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Child-Specific Exposure Factors Handbook (2008, Final Report)
In October 2009, EPA announced the release of a companion report, Highlights of the Child-Specific Exposure Factors Handbook to the technical report released in 2008. This highlights document provides introductory information about the handbook and presents a summary of the recommendations presented in the Child-Specific Exposure Factors Handbook (CSEFH).
U.S. EPA. Child-Specific Exposure Factors Handbook (2008, Final Report). U.S. Environmental Protection Agency, Washington, DC, EPA/600/R-06/096F, 2008.
The Child-Specific Exposure Factors Handbook provides a summary of statistical data on various exposure factors used in assessing children exposures. These factors include: drinking water consumption; soil ingestion and mouthing behavior; inhalation rates; dermal factors including skin surface area and soil adherence factors; consumption of retail and home-grown foods; breast milk intake; body weight; and activity pattern data.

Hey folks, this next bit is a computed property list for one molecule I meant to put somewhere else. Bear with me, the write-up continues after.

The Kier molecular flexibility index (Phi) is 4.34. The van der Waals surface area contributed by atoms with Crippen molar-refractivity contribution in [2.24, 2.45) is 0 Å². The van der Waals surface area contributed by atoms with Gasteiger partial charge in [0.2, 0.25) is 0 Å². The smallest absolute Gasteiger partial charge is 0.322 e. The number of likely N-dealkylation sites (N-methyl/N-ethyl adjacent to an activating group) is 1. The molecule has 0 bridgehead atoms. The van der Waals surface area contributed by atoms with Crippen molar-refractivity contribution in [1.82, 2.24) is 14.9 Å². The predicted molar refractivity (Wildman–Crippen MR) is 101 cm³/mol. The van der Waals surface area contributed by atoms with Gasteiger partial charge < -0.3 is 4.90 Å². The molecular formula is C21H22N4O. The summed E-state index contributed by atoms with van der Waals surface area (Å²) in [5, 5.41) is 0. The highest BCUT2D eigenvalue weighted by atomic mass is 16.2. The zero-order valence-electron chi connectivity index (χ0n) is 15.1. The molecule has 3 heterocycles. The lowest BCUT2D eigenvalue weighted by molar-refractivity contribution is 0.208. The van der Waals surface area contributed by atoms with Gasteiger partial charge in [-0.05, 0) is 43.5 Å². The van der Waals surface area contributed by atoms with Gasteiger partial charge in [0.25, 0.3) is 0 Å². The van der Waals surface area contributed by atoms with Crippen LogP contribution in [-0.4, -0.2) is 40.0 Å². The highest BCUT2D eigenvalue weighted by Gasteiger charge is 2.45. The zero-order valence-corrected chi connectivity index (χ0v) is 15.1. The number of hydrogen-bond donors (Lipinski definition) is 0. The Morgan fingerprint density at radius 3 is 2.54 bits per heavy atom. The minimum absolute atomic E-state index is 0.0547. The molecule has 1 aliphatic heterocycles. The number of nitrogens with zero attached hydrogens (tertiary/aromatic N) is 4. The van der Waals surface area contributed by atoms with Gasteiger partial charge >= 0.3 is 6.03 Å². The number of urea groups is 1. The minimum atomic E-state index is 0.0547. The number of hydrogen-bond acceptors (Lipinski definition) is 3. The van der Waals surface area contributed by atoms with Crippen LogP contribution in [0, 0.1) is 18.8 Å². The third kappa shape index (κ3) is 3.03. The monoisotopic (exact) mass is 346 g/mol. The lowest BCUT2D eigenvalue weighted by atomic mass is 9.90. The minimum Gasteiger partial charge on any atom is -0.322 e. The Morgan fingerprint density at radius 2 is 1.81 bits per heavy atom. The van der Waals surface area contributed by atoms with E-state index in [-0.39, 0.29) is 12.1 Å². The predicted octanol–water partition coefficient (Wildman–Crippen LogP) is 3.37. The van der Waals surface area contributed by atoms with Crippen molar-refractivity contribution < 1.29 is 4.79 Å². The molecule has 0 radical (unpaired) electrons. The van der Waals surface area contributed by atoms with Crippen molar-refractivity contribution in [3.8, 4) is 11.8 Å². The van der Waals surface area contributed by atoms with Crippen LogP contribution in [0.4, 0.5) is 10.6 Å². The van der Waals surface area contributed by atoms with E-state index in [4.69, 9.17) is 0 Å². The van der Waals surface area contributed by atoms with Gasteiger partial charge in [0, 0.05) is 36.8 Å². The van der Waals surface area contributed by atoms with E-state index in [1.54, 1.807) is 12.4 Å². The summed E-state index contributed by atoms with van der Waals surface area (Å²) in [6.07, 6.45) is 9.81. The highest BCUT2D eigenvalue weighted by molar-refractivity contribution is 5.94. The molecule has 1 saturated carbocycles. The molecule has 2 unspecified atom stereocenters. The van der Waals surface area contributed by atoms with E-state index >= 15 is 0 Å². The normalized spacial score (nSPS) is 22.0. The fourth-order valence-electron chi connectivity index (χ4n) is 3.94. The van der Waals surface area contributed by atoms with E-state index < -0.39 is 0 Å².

The National Center for Environmental Assessment Staff (NCEA) have prepared this handbook to provide information on various physiological and behavioral factors commonly used in assessing children’s exposure to environmental chemicals. Children have different exposure circumstances than do adults. Understanding these differences is key for evaluating potential for environmental hazards from pollutants. They consume more of certain foods and water and have higher inhalation rates per unit of body weight than adults. Young children play close to the ground and come into contact with contaminated soil outdoors and with contaminated dust on surfaces and carpets indoors. Ingestion of human milk may be another potential pathway of exposure for infants and young children.
URLs/Downloads:FR Notice: Oct 30, 2008 Exit
Child-Specific Exposure Factors Handbook (CSEFH) (PDF,679 pp, 11971 KB, about PDF)